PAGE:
s using legacy authentication workbook

Have you ever wondered how you can determine whether it's safe to turn off legacy authentication in your tenant? The sign-ins using legacy authentication workbook helps you to answer this question.

This article gives you an overview of this workbook.


Workbook category

Azure AD supports several of the most widely used authentication and authorization protocols including legacy authentication. Legacy authentication refers to basic authentication, which was once a widely used industry-standard method for passing user name and password information through a client to an identity provider.

Examples of applications that commonly or only use legacy authentication are:

  • Microsoft Office 2013 or older.

  • Apps using legacy auth with mail protocols like POP, IMAP, and SMTP AUTH.

Single-factor authentication (for example, username and password) doesn’t provide the required level of protection for today’s computing environments. Passwords are bad as they're easy to guess and humans are bad at choosing good passwords.

Unfortunately, legacy authentication:

  • Doesn't support multi-factor authentication (MFA) or other strong authentication methods.

  • Makes it impossible for your organization to move to passwordless authentication.

To improve the security of your Azure AD tenant and experience of your users, you should disable legacy authentication. However, important user experiences in your tenant might depend on legacy authentication. Before shutting off legacy authentication, you may want to find those cases so you can migrate them to more secure authentication.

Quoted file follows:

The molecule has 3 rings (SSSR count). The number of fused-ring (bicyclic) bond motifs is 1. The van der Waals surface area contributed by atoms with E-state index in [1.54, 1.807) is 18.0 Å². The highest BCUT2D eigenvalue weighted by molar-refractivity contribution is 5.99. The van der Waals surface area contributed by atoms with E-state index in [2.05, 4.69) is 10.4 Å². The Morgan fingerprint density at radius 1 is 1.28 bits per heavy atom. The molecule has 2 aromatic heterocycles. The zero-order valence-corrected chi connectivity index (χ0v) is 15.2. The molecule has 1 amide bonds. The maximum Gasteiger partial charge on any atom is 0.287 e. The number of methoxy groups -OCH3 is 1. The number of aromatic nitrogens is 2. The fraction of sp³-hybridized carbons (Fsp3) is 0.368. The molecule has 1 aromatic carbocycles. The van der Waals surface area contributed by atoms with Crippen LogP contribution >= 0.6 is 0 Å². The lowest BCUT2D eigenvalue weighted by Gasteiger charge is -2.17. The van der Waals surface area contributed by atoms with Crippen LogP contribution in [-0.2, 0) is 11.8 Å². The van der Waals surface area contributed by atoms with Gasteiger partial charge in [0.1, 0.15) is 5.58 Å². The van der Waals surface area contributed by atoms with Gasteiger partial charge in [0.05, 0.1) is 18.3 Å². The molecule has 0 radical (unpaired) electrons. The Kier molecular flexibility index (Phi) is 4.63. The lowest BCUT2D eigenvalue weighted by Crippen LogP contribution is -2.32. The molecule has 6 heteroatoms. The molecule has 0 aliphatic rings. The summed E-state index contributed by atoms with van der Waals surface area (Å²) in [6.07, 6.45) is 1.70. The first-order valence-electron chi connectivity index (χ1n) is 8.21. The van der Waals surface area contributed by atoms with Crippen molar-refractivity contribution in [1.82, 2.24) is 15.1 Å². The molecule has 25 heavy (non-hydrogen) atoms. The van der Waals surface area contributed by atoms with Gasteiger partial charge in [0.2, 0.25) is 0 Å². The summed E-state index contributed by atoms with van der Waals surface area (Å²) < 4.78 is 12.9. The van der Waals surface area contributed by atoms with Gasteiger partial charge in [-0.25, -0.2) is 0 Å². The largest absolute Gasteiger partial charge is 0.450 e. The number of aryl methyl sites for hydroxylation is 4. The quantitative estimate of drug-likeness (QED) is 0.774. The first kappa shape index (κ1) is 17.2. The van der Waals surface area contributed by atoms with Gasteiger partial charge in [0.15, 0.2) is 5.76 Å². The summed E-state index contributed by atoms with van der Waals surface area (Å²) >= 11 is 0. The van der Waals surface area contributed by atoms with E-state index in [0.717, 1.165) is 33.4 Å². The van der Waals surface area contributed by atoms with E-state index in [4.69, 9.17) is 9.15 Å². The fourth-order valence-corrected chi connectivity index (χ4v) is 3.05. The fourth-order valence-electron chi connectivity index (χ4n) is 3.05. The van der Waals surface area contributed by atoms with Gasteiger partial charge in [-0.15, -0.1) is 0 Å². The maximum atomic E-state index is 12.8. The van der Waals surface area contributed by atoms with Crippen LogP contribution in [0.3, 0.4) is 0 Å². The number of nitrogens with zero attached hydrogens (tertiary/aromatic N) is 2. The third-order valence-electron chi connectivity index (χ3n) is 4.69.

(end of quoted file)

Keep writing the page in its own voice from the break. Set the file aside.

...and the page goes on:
The sign-ins using legacy authentication workbook lets you see all legacy authentication sign-ins in your environment so you can find and migrate critical workflows to more secure authentication methods before you shut off legacy authentication.


With this workbook, you can distinguish between interactive and non-interactive sign-ins. This workbook highlights which legacy authentication protocols are used throughout your tenant.

The data collection consists of three steps:

  1. Select a legacy authentication protocol, and then select an application to filter by users accessing that application.

  2. Select a user to see all their legacy authentication sign-ins to the selected app.

  3. View all legacy authentication sign-ins for the user to understand how legacy authentication is being used.


This workbook supports multiple filters:

  • Time range (up to 90 days)

  • User principal name

  • Application

  • Status of the sign-in (success or failure)

Filter options

Best practices

  • For guidance on blocking legacy authentication in your environment, see Block legacy authentication to Azure AD with conditional access.

  • Many email protocols that once relied on legacy authentication now support more secure modern authentication methods. If you see legacy email authentication protocols in this workbook, consider migrating to modern authentication for email instead. For more information, see Deprecation of Basic authentication in Exchange Online.

  • Some clients can use both legacy authentication or modern authentication depending on client configuration. If you see “modern mobile/desktop client” or “browser” for a client in the Azure AD logs, it's using modern authentication. If it has a specific client or protocol name, such as “Exchange ActiveSync”, it's using legacy authentication to connect to Azure AD. The client types in conditional access, and the Azure AD reporting page in the Azure portal demarcate modern authentication clients and legacy authentication clients for you, and only legacy authentication is captured in this workbook.

Next steps